The first mountain I summitted, Square Top, towered 1,994 feet above Naylor lake, a private fishing lake where my father was a caretaker in his 20s. It was the first time I’d ever spent any real, extended time in the alpine.
In Colorado, the timberline starts anywhere from 11,000 to 12,000 feet and it’s at this point that the vegetation changes.
Alpine willows bordered the single track trail leading to Square Top Lakes. Melting snow carved small creeks, weaving around branches and granite. Once Anthony, my boyfriend and I arrived at the lakes, the vegetation changed again into windswept tundra, speckled with stubborn snow, whiproot, and campion. Tough grasses grew in clumps inside soft earth, collapsing beneath heavy-soled boots. I find such a sense of belonging in this barren and beautiful landscape. On this ancient earth that carried my father’s boots too.
A journal entry from my father’s caretaker journal at Naylor Lake, dated June 1, 1977. He was 22. Arrive 10:45 am to Naylor lake road junction. Road is still moderately drifted over with snow. Too much snow for driving with four wheel drive. Will be at least two weeks of hot weather before snow is melted enough to drive the 1¼ miles to the lake.
Loaded my backpack with groceries and clothes and hiked in. After unloading my pack I opened the porch shutters and porch door. Also kitchen window and door.
Sandwich and orange for lunch, then it was back to the car for another load. On the way back to the car I saw two women backpacking up. Hope they are properly outfitted for a cold and snowy night. I brought up another load, heavier than the first, and got back to the cabin by 3:30 pm.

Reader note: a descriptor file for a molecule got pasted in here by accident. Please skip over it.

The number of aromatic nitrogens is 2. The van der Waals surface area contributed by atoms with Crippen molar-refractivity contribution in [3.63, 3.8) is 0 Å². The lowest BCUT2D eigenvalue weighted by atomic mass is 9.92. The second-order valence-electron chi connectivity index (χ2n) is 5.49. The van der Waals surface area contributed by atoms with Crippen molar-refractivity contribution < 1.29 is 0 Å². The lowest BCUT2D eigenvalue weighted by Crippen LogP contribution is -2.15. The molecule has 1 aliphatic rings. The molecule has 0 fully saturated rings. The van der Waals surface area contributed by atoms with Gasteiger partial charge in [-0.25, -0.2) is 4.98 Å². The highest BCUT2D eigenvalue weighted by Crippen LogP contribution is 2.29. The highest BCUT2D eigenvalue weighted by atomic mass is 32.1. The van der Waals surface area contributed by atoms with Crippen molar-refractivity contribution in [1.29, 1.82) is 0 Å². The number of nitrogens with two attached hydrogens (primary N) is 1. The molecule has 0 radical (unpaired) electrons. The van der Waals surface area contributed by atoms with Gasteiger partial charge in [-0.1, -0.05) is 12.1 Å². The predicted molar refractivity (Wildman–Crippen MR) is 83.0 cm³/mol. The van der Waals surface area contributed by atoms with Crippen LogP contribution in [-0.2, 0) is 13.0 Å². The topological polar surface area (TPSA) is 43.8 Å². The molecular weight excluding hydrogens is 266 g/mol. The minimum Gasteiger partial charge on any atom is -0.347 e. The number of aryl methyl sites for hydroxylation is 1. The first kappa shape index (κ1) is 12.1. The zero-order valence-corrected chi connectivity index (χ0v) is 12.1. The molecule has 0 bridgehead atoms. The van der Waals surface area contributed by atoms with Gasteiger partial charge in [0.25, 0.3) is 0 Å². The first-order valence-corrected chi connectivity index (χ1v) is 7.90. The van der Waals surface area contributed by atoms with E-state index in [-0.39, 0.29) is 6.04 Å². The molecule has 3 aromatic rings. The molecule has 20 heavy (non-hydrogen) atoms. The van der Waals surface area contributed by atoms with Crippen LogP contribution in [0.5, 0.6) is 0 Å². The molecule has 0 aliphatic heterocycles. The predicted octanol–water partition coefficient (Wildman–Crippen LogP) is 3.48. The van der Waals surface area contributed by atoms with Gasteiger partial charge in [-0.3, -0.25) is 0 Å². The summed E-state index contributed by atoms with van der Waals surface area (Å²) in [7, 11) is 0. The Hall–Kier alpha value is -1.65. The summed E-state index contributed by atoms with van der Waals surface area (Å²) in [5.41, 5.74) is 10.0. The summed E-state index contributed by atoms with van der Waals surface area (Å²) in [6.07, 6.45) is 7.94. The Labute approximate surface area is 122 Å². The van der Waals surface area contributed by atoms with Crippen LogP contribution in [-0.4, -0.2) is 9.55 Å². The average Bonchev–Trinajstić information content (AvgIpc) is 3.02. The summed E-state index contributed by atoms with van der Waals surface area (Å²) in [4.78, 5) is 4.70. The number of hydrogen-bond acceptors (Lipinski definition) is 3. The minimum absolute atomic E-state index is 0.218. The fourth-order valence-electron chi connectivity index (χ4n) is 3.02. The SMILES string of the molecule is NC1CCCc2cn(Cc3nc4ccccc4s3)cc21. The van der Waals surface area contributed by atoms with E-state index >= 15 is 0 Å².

I am beginning to stiffen up some now, and notice a slight twinge in my right knee (old backpacking injury).
Cut some kindling for the wood stove and checked the other cabins for any sign of vandalism.
Weather today has been heavy overcast. Can’t even see the tops of surrounding ridges. Temperature this morning was near 55 degrees but by 4:00 pm it was dropping quickly (40 degrees).
Gonna fix some chili on the wood stove, dry and waterproof my boots, smear .on some Bengay, then hit the sack.
I never thought I’d feel this pull to climb mountains. It was never present before February 2014 when my father died.
When a beloved dies, we feel that same pull to gather memories, important possessions, notes, and nostalgia to tether oneself to the lost. It is, I believe, that same pull, the physicality of desire, to climb mountains because my father did.
Because I yearn for him to be by my side.
Because he would have been proud of me.
At the summit, Anthony called his father in Ohio, turning his phone around so that he could see the surrounding peaks, some with lingering snow.
There is often a hot, deep, ache in my chest. There was, that early afternoon, for the opportunity to call my dad from a sun-drenched, airy summit ridge.
The proud and elongated summit ridge of Mt Yale in the Sawatch Range of the Rockies stretches along the horizon for a half-mile. Talus the size of microwaves pile atop one another until the angle of repose sends the granite toppling down into the parakeet-green valley below. The angle of repose is the steepest angle at which a sloping surface formed of a particular loose material is stable.